Monday, 20 September 2010

Why having a pint with the EDL might not be a completely crazy idea

Yesterday, I reposted a report by Liverpool Antifascists on the English Defence League's brief and fruitless appearance in Liverpool. No longer feeling too tired to do so, I would like to articulate the thoughts I had about this particular event.

Once we knew that the EDL were contained in the Baltic Fleet, I headed to Slater's Bar with several comrades who - like me - had been marching all day. We needed to put our feet up and wet our lips. This also provided the opportunity for some discussion on the particular EDL brand of fascism. What follows is largely informed by that discussion.

The problem with the EDL, as opposed to more traditional fascists like the BNP or National Front, is that it is tricky to define. As I wrote over at Property is Theft, it is a fascist organisation,in the broader history of such movements, and its activities are certainly underpinned by a traditional fascist agenda.

But it is also not a homogenous organisation. Whilst the EDL may be fascist, with a leadership drawn from the ranks of the far-right, the majority of its ordinary members and supporters are not neo-Nazis.

The organisation is far from short of seig-heiling morons. But it also contains loyalists, civic nationalists, football hooligans just looking for a barney, and - most importantly - working class people looking for an outlet for their anger and a target for their grievances.

The problem is, in general, that much of the left has utterly detached itself from class struggle and made itself irrelevant, even oppositional, to such grievances. Thus the EDL, like the BNP et al, can twist them and distract from the real issue by offering a scapegoat.

This is why, while thousands marched in opposition to a cuts agenda threatening to devestate working class communities, they came out to protest a perceived "refusal to tackle the threat of Islamic Extremism."

It is also why the EDL's Merseyside Division have - without any acknowledgment that they are creating a lie - posted to their wall a picture of local trade union leader Alec McFadden. The signs he is holding, advertising the march against the cuts doctored to replace "cuts" with "troops." There can be no clearer proof that they exist to distract from genuine issues based in class by waving patriotic totems.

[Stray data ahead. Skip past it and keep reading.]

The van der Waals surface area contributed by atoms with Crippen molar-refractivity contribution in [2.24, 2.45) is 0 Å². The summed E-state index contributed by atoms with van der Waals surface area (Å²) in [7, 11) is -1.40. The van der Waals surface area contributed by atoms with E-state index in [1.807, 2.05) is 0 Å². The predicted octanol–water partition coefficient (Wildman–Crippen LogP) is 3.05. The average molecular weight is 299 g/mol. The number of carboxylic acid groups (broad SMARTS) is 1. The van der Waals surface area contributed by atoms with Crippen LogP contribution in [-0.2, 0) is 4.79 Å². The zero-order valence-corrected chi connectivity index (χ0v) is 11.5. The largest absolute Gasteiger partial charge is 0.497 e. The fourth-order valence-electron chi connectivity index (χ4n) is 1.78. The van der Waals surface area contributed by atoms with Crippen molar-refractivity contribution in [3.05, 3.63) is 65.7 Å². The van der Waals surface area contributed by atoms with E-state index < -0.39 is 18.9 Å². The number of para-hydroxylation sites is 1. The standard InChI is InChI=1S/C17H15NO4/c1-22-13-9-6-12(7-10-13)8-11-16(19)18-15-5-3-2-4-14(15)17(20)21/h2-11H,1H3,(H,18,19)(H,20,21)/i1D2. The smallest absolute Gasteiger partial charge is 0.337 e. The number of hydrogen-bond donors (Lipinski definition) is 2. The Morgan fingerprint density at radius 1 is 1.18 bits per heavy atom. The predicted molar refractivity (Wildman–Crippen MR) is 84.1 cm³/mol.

The problem is that responding to such propaganda, reinforced by a deep anger looking for a release, is hard to counter. You can reach the general public with leafletting, and as in Bradford provide a physical barrier to attempts at violence. But how do you reach those drawn into this web of bullshit?

To my mind, the fact that the EDL begin and end their events by congregating in pubs is something we have to sieze upon. Not by complaining to the landlord, but by going in for a pint.

The best way to make people think about the beliefs they hold is, quite simply, to challenge them. This is what I tried to do on Saturday by getting in the face of BNP members and arguing the toss. When it's ideas - rather than force - you want to challenge, you can't beat the word of mouth.

As one comrade suggested, there would be the potential for an antifascist "Philosophy in Pubs" to become a bar-room brawl. But this is something that could be taken into account based on the numbers present, on both sides, and how you approach the EDL. Obviously, if you don't want your head kicked in you don't stroll over and make a crack about their mums.

What I'm suggesting isn't a "solution" to the EDL. We will not convince the hardcore goons to turn over a new leaf. There will still be a need for physical opposition when they hold a demo.

But if we want to offer a way out for those who aren't hardcore fascists, or who simply haven't been offered any other viable alternative to the status quo, then there are far worse approaches to take than having a pint with them.